Stamford Health Inc. terminated a hospital maintenance worker soon after he suffered a violent assault in the workplace, claiming that he abandoned his job even though it failed to provide him with necessary paperwork to take medical leave, according to an amended lawsuit filed Friday in Connecticut federal court.

  • April 26, 2024

    Conn. Appeals Court Won't Pause Hospital's $1.9M Payout

    A Connecticut hospital cannot hold off on paying a $1.9 million prejudgment remedy to the group of anesthesiologists who accused it of failing to pay $3.2 million for their medical services, according to a new order from a state appeals court.

  • April 26, 2024

    Women Can't Tie Rogue Fertility Doc To Yale, University Says

    A Connecticut fertility doctor's former patients don't have probable cause to include Yale entities in their claims that he secretly inseminated them with his own sperm, so a state court should deny their prefiling bid for discovery, the university and its healthcare organizations have said.

  • April 26, 2024

    L Catterton Buys Majority Stake In KIKO Milano At $1.5B Value

    Private equity firm L Catterton said Friday it has agreed to buy a majority stake in the Percassi family's beauty brand KIKO Milano, in a deal steered by Italian law firms Bonelli Erede Lombardi Pappalardo and Gatti Pavesi Bianchi Ludovici, respectively, along with several additional consultants and financial advisers. 

Expert Analysis

  • AI Can Help Lawyers Overcome The Programming Barrier

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    Legal professionals without programming expertise can use generative artificial intelligence to harness the power of automation and other technology solutions to streamline their work, without the steep learning curve traditionally associated with coding, says George Zalepa at Greenberg Traurig.

  • How Legal Teams Can Prep For Life Sciences' Tech Revolution

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    The life sciences and health care industries are uniquely positioned to take advantage of new efficiencies created by cloud computing and generative artificial intelligence, but the sensitivity of their data also demands careful navigation of an expanding legislative and regulatory landscape, say Kristi Gedid, Zack Laplante and Lisa LaMotta at Ernst & Young.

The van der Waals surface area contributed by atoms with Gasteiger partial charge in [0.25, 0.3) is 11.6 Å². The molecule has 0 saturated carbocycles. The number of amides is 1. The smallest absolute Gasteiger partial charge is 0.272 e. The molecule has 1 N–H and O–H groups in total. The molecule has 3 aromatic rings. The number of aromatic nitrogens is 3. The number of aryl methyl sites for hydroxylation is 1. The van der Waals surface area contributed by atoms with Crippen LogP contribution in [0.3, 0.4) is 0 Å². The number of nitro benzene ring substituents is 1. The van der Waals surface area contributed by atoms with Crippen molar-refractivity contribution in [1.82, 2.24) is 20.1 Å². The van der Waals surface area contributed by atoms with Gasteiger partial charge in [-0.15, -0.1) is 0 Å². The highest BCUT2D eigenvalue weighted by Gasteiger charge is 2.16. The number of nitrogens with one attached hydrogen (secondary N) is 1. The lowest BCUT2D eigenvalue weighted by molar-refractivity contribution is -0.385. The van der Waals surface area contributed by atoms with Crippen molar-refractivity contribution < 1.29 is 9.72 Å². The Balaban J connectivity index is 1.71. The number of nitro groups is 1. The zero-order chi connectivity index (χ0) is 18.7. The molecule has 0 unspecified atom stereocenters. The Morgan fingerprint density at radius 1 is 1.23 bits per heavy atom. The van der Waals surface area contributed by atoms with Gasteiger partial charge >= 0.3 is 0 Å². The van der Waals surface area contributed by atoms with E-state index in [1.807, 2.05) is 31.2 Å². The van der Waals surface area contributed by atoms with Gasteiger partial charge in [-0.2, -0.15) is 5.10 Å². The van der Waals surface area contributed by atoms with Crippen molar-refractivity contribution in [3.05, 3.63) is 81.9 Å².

• Preparing Law Students For A New, AI-Assisted Legal World

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    As artificial intelligence rapidly transforms the legal landscape, law schools must integrate technology and curricula that address AI’s innate challenges — from ethics to data security — to help students stay ahead of the curve, say Daniel Garrie at Law & Forensics, Ryan Abbott at JAMS and Karen Silverman at Cantellus Group.

  • Employer Takeaways From 2nd Circ. Equal Pay Ruling

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    The Second Circuit 's recent decision in Eisenhauer v. Culinary Institute of America reversed a long-held understanding of the Equal Pay Act, ultimately making it easier for employers to defend against equal pay claims brought under federal law, but it is not a clear escape hatch for employers, say Thelma Akpan and Katelyn McCombs at Littler.

  • General Counsel Need Data Literacy To Keep Up With AI

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    With the rise of accessible and powerful generative artificial intelligence solutions, it is imperative for general counsel to understand the use and application of data for myriad important activities, from evaluating the e-discovery process to monitoring compliance analytics and more, says Colin Levy at Malbek.

  • Opinion

    Civil Litigation Against Gun Businesses Can Reduce Violence

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    With mass shootings skyrocketing, and gun control legislation blocked by powerful interest groups, civil litigation can help obtain justice for victims by targeting parties responsible beyond the immediate perpetrator — including gun manufacturers, dealers and retailers, says Tom D'Amore at D'Amore Law Group.